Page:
Introducing the Swedish textile initiative for climate action
We’re part of a new group aiming to reduce the carbon footprint of the Swedish textile industry.Sustainability | 3 Minutes read
Climate change is real. And although we are trying to produce and develop sustainably, we need to face up to the honest fact that the textile industry is partly to blame for the warming of our planet.
Depending on where you get your statistics, the textile and apparel industry contributes between 2% and 10% to global greenhouse gas emissions. And these estimates are rising; the Ellen MacArthur Foundation predicts that business-as-usual practices will result in our industry responsible for more than a quarter of the world’s greenhouse gas emissions by 2050.
We’ve known for a long time that action needs to be taken. And we haven’t been idle. We phased our PFCs in our impregnation in 2011, we’ve been switching our cotton to organic and choosing recycled materials over raw. But we’ve also known for a long time that we can make a bigger impact if we work together with other players. “There’s power in numbers,” explains Christiane Dolva, Fjällräven’s head of sustainability. “The textile and apparel industry is contributing to global warming. That’s a fact. We need to tackle it. And we all face the same kind of challenges. So it’s time to lift it from the individual brand level to the industry-wide need for innovation.”
Scandinavian brands have been at the forefront of sustainable development for some time. This is largely consumer driven; but it’s also due to government policies and laws, as well as a high level of awareness among domestic companies. Having big players in the textile industry, such as H&M, has also been a driver for change.
A year ago a group of brands decided to group together to form an ‘action learning network’ to identify what tools to use and even create tools where they are absent as well as learn from each other and innovate together. That small group has now expanded to more than 40 Scandinavian brands, including Fjällräven, H&M and Peak Performance.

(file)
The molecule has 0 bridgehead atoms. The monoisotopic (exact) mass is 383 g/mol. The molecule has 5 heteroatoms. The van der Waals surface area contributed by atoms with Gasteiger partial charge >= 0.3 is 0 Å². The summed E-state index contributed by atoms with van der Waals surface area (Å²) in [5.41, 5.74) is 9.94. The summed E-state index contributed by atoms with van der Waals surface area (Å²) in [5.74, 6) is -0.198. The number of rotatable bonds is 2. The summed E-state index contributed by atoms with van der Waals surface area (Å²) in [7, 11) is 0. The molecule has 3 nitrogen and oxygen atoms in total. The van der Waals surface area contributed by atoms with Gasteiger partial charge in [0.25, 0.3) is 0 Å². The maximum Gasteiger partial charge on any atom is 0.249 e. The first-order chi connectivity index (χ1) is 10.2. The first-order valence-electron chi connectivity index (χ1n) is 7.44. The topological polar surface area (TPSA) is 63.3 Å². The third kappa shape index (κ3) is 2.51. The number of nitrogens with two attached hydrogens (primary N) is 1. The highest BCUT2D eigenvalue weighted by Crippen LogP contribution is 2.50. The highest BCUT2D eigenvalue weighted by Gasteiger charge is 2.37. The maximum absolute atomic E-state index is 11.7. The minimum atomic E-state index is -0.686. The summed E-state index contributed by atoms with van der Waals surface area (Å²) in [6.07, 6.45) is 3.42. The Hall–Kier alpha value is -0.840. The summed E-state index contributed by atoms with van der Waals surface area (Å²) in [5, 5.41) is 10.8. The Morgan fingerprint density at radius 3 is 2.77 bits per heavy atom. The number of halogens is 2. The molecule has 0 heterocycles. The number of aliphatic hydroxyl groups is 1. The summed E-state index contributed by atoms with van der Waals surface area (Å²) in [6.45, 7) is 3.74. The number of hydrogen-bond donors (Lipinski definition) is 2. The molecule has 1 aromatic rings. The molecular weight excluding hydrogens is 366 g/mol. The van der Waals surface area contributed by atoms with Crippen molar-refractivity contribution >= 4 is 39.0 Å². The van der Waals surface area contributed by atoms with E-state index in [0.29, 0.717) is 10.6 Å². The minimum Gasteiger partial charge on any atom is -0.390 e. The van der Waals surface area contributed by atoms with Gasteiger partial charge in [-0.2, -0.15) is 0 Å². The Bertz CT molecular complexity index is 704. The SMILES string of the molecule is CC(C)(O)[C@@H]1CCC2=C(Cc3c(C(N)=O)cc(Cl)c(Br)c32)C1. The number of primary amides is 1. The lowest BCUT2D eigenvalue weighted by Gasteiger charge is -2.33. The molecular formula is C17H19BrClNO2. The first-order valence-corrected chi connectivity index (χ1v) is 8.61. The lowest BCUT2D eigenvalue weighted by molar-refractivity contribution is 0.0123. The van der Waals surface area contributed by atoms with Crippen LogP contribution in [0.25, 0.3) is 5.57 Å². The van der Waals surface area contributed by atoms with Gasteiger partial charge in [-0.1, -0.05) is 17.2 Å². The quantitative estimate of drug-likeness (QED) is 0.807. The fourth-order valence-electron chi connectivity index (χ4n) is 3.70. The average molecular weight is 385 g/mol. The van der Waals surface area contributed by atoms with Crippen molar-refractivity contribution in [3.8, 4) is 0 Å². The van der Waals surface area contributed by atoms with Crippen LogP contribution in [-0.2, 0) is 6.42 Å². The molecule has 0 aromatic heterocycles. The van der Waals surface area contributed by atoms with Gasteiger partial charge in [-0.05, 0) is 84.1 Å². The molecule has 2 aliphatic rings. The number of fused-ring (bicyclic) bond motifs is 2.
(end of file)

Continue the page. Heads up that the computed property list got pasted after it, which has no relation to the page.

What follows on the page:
“Emissions are measured in three so-called scopes. Scope 1 is that we are directly responsible for, i.e. things we own. Scope 2 is things we purchase or use, such as the electricity we buy in our offices. Then Scope 3 is the rest, which includes product development, transportation and the emissions at factory level and so on. The group’s purpose is to see how we can improve at all levels and how we can place targets on ourselves and our development.”
We also have a clean goal of reducing our greenhouse gas emissions by 30% by 2030. This is something we can measure and it’s a clear goal we can stick too. It’s ambitious but it’s definitely not impossible.
“Just having a good way to measure our Scope 3 emissions is challenging. We could sit by ourselves and try and work out a good way of doing it; but we think it’s way better to work this out together with other brands that share our challenges and goals.”
We, together with all these other Scandinavian brands know we are part of the problem. But together we want to be part of the solution, too.